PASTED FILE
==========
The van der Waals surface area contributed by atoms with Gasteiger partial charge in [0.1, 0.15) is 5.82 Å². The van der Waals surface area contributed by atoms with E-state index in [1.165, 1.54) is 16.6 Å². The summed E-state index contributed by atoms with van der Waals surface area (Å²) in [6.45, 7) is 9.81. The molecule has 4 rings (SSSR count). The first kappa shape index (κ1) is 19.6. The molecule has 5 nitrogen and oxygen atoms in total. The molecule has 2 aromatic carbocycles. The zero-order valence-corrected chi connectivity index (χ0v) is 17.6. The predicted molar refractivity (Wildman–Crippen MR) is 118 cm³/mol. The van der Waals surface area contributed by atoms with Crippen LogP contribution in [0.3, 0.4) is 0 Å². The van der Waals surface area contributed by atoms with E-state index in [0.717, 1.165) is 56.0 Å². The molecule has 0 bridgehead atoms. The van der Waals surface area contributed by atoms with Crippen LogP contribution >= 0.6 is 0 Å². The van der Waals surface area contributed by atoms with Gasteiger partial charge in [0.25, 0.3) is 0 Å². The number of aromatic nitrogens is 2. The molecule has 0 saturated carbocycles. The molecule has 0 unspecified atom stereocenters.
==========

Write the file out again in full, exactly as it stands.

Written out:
The van der Waals surface area contributed by atoms with Gasteiger partial charge in [0.1, 0.15) is 5.82 Å². The van der Waals surface area contributed by atoms with E-state index in [1.165, 1.54) is 16.6 Å². The summed E-state index contributed by atoms with van der Waals surface area (Å²) in [6.45, 7) is 9.81. The molecule has 4 rings (SSSR count). The first kappa shape index (κ1) is 19.6. The molecule has 5 nitrogen and oxygen atoms in total. The molecule has 2 aromatic carbocycles. The zero-order valence-corrected chi connectivity index (χ0v) is 17.6. The predicted molar refractivity (Wildman–Crippen MR) is 118 cm³/mol. The van der Waals surface area contributed by atoms with Crippen LogP contribution in [0.3, 0.4) is 0 Å². The van der Waals surface area contributed by atoms with E-state index in [0.717, 1.165) is 56.0 Å². The molecule has 0 bridgehead atoms. The van der Waals surface area contributed by atoms with Crippen LogP contribution >= 0.6 is 0 Å². The van der Waals surface area contributed by atoms with Gasteiger partial charge in [0.25, 0.3) is 0 Å². The number of aromatic nitrogens is 2. The molecule has 0 saturated carbocycles. The molecule has 0 unspecified atom stereocenters.